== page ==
Public Health in Florida’s History:
testimony from Jacques LeMoyne
From 1564-1565 – 455 years ago – Jacques LeMoyne lived in Florida, recording life in a French Huguenot settlement near present-day Jacksonville.
LeMoyne’s drawings include a picture called “Mode of Treating the Sick,” which preserves a fascinating snapshot of Timucua natives protecting the public health in 16th-century Florida.
You should know that this picture and its caption contain graphic information and images that may not be appropriate for everyone.
You should also know that historians have raised questions about the ethnographic accuracy of this picture, and presented evidence that the publisher altered LeMoyne’s memoires to appeal to European readers in 1591.
Taking those caveats into account, we hope you will find perspective and inspiration in this moving picture and informative caption, showing Floridians from the 1500s working together to care for the sick and protect the public health.
Theater with a Mission (TWAM)
LeMoyne and Public Health
“Mode of Treating the Sick”
“Their way of curing diseases is as follows: They put up a bench or platform of sufficient length and breadth for the patient, as seen in the plate, and let the sick person upon it with his face up or down, according to the nature of his complaint; and, cutting into the skin of the forehead with a sharp shell, they suck out blood with their mouths, and spit it into an earthen vessel or a gourd bottle. Women who are suckling boys, or who are with child, come and drink this blood, particularly if it is that of a strong young man; as it is expected to make their milk better, and to render the children who have the benefit of it bolder and more energetic. For those who are laid on their faces, they prepare fumigations by throwing certain seeds on hot coals; the smoke being made to pass through the nose and mouth into all parts of the body, and thus to act as a vomit, or to overcome and expel the cause of the disease. They have a certain plant whose name has escaped me, which the Brazilians call petum, and the Spaniards tapaco. The leaves of this, carefully dried, they place in the wider part of a pie; and setting them on fire, and putting the other end in their mouths, they inhale the smoke so strongly, that it comes out at their mouths and noses, and operates powerfully to expel the humors.”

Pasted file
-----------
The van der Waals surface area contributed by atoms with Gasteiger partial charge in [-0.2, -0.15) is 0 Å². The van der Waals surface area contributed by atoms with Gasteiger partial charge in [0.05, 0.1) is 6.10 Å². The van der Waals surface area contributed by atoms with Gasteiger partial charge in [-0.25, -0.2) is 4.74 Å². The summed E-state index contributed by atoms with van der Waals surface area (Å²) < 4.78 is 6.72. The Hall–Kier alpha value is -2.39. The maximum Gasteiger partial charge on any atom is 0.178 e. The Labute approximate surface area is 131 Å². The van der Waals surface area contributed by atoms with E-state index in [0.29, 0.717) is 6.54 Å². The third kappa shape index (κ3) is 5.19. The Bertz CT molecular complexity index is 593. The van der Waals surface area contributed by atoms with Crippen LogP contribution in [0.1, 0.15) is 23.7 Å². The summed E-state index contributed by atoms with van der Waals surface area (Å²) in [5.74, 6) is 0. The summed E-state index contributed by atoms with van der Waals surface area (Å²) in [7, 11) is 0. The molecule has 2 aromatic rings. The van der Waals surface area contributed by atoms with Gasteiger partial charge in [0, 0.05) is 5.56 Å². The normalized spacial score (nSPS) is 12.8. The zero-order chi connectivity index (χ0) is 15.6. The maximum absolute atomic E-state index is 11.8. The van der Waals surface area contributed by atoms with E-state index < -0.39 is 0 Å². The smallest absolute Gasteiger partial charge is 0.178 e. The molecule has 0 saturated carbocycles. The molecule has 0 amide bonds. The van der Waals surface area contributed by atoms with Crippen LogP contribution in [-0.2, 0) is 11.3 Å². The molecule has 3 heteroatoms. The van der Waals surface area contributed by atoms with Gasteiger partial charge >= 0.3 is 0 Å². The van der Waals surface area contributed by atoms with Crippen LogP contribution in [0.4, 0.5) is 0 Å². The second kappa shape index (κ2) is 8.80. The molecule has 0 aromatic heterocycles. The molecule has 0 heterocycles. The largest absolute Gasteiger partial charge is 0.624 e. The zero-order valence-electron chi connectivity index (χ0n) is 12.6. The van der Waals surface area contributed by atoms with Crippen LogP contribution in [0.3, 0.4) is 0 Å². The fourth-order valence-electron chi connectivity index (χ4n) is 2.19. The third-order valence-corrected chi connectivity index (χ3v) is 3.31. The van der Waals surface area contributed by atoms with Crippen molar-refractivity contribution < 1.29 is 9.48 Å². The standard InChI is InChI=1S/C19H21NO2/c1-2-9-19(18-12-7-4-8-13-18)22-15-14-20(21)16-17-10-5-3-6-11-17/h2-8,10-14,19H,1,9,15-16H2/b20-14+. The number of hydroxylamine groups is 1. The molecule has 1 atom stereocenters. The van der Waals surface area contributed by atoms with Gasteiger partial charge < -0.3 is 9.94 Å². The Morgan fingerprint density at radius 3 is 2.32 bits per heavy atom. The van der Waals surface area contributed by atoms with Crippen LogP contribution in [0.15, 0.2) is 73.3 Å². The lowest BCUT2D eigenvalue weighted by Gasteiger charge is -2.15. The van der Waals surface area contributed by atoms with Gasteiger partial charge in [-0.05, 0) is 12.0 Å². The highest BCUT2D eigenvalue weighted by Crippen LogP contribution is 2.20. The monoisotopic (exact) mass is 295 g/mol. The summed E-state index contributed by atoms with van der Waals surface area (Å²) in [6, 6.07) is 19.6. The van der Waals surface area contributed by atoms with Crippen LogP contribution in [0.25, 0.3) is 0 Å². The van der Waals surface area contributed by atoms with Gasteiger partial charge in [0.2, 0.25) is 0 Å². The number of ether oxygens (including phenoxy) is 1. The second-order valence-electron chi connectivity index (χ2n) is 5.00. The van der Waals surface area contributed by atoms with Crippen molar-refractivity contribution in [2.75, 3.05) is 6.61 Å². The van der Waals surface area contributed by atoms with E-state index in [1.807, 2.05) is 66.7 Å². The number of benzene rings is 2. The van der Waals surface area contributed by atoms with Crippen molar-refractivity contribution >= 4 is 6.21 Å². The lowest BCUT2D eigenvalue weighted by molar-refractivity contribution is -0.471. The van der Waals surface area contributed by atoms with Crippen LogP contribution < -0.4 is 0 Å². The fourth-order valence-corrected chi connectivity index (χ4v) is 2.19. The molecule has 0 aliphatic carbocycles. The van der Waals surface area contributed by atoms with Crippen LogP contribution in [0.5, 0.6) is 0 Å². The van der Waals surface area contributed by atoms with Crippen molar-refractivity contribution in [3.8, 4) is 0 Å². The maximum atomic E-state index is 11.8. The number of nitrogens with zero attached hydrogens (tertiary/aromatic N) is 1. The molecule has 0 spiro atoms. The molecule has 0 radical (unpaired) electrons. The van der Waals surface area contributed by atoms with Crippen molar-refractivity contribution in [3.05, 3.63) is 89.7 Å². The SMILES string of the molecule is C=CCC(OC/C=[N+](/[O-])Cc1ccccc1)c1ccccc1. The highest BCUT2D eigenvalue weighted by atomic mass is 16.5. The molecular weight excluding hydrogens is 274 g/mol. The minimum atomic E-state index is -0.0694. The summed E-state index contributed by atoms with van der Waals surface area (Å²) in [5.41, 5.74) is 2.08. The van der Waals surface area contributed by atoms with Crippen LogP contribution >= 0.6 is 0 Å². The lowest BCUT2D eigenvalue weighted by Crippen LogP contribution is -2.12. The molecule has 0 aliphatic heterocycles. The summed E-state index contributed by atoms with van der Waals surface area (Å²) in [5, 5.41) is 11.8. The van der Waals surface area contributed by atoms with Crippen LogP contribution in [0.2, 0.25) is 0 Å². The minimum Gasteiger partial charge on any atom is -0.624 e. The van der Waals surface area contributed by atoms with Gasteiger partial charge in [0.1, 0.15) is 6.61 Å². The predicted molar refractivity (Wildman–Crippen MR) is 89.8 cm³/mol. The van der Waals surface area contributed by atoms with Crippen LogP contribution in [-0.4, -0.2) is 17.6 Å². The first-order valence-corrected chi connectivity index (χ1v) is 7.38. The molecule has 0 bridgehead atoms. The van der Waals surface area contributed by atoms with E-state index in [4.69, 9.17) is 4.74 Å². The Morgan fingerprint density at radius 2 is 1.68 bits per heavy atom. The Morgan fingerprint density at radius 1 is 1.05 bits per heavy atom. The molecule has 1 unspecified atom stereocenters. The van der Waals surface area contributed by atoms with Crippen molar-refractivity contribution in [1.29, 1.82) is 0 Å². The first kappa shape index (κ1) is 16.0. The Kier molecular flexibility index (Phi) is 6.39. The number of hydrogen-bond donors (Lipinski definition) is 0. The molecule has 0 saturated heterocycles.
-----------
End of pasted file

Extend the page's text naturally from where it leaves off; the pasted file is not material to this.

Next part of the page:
To learn more about public health in 1500s Florida, see Settlement of Florida, compiled by Charles E. Bennett and published by the University of Florida Press in 1968.
To learn more about how Florida’s past informs Florida’s present, visit www.theaterwithamission.com, and follow Theater with a Mission on Facebook, Twitter, and Instagram.